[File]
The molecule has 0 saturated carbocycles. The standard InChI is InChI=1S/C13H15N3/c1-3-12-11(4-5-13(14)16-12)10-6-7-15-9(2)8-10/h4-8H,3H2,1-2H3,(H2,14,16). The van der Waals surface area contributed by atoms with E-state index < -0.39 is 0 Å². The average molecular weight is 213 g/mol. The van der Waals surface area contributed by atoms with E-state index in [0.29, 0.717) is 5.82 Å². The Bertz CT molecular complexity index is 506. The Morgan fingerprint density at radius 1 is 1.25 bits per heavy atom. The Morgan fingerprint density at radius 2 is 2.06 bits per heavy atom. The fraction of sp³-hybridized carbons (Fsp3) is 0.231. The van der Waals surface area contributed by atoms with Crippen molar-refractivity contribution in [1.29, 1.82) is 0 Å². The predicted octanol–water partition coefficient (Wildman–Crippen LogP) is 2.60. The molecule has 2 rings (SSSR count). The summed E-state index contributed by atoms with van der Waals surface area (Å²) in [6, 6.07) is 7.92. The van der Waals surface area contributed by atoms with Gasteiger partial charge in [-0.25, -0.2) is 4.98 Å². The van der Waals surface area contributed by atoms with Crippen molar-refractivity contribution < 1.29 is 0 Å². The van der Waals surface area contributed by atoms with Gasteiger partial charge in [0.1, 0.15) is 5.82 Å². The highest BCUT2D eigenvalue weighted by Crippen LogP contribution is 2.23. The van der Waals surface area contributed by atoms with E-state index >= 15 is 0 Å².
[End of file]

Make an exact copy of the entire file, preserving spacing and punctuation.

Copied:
The molecule has 0 saturated carbocycles. The standard InChI is InChI=1S/C13H15N3/c1-3-12-11(4-5-13(14)16-12)10-6-7-15-9(2)8-10/h4-8H,3H2,1-2H3,(H2,14,16). The van der Waals surface area contributed by atoms with E-state index < -0.39 is 0 Å². The average molecular weight is 213 g/mol. The van der Waals surface area contributed by atoms with E-state index in [0.29, 0.717) is 5.82 Å². The Bertz CT molecular complexity index is 506. The Morgan fingerprint density at radius 1 is 1.25 bits per heavy atom. The Morgan fingerprint density at radius 2 is 2.06 bits per heavy atom. The fraction of sp³-hybridized carbons (Fsp3) is 0.231. The van der Waals surface area contributed by atoms with Crippen molar-refractivity contribution in [1.29, 1.82) is 0 Å². The predicted octanol–water partition coefficient (Wildman–Crippen LogP) is 2.60. The molecule has 2 rings (SSSR count). The summed E-state index contributed by atoms with van der Waals surface area (Å²) in [6, 6.07) is 7.92. The van der Waals surface area contributed by atoms with Gasteiger partial charge in [-0.25, -0.2) is 4.98 Å². The van der Waals surface area contributed by atoms with Crippen molar-refractivity contribution < 1.29 is 0 Å². The van der Waals surface area contributed by atoms with Gasteiger partial charge in [0.1, 0.15) is 5.82 Å². The highest BCUT2D eigenvalue weighted by Crippen LogP contribution is 2.23. The van der Waals surface area contributed by atoms with E-state index >= 15 is 0 Å².